Business & Finance
United Airlines announced that it will impose an additional $725 million in labor and pension-plan cuts as part of a $2 billion reduction in operating costs the parent company, UAL Corp., asked a bankruptcy court to approve Friday. The union for the carrier's flight attendants promised to fight the cuts. In other industry news:
• Delta Air Lines Inc., which earlier announced it would cut about 6.800 jobs, released new details Friday, indicating that 2,000 maintenance, 3,000 customer-service, and 1,800 management jobs will be eliminated.
• Northwest Airlines said its pilots overwhelmingly approved a new two-year contract Friday that calls for $265 million in concessions, including 15 percent in pay cuts.
SBC Communications Inc. announced plans Friday to cut 10,000 jobs - 6 percent of its workforce - by the end of next year. The cuts will take place "across geographies and across business units," said company spokesman Larry Solomon. SBC, which has more than 50 million phone lines in 13 states, has been losing business as customers switch to cellular or voice-over-Internet services.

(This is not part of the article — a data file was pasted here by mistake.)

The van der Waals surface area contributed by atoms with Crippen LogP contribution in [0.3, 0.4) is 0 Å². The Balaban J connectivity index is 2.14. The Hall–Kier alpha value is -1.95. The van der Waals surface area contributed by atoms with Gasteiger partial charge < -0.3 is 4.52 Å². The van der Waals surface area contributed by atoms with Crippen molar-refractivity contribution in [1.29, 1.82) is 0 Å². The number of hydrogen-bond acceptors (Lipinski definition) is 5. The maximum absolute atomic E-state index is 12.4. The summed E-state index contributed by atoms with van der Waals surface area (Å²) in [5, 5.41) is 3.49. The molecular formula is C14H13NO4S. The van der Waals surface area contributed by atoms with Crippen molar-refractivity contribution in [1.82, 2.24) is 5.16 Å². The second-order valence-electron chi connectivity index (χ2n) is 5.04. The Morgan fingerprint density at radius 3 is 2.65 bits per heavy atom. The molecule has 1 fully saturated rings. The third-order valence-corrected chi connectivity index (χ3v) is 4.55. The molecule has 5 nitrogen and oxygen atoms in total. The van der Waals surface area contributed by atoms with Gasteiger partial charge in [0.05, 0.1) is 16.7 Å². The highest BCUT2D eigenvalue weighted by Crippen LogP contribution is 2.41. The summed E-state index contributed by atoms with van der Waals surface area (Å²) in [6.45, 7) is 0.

Verizon Wireless, America's fastest growing cellphone company, will increase its cellular capacity through the $3 billion purchase of 23 markets from bankrupt NextWave Telecom, Inc. The deal relieves the Federal Communications Commission from the last of NextWave's debt and strengthens Verizon in the face of the recent merger between Cingular and AT&T Wireless, which usurped Verizon's status as the nation's biggest cellphone company.
Canadian brewer Molson Inc. and Adolph Coors Co. have agreed to pay Molson shareholders a special dividend of $316 million in an effort to garner needed support for a merger of the companies, they announced late last week. Molson investors have criticized the deal. Each company is valued at $3 billion. Combined, they would become the third-largest beer company in North America. Molson is based in Montreal, Coors in Golden, Colo.
Brazilian oil giant Petroleo Brasileiro announced Friday it will invest $1.1 billion in Venezuela from 2005 to 2009. The state-run company plans to drill 415 new oil wells in 2005 and build two treatment plants in Venezuela, where it hopes to boost crude oil production from 76,000 barrels per day to 91,000, a company spokesman said.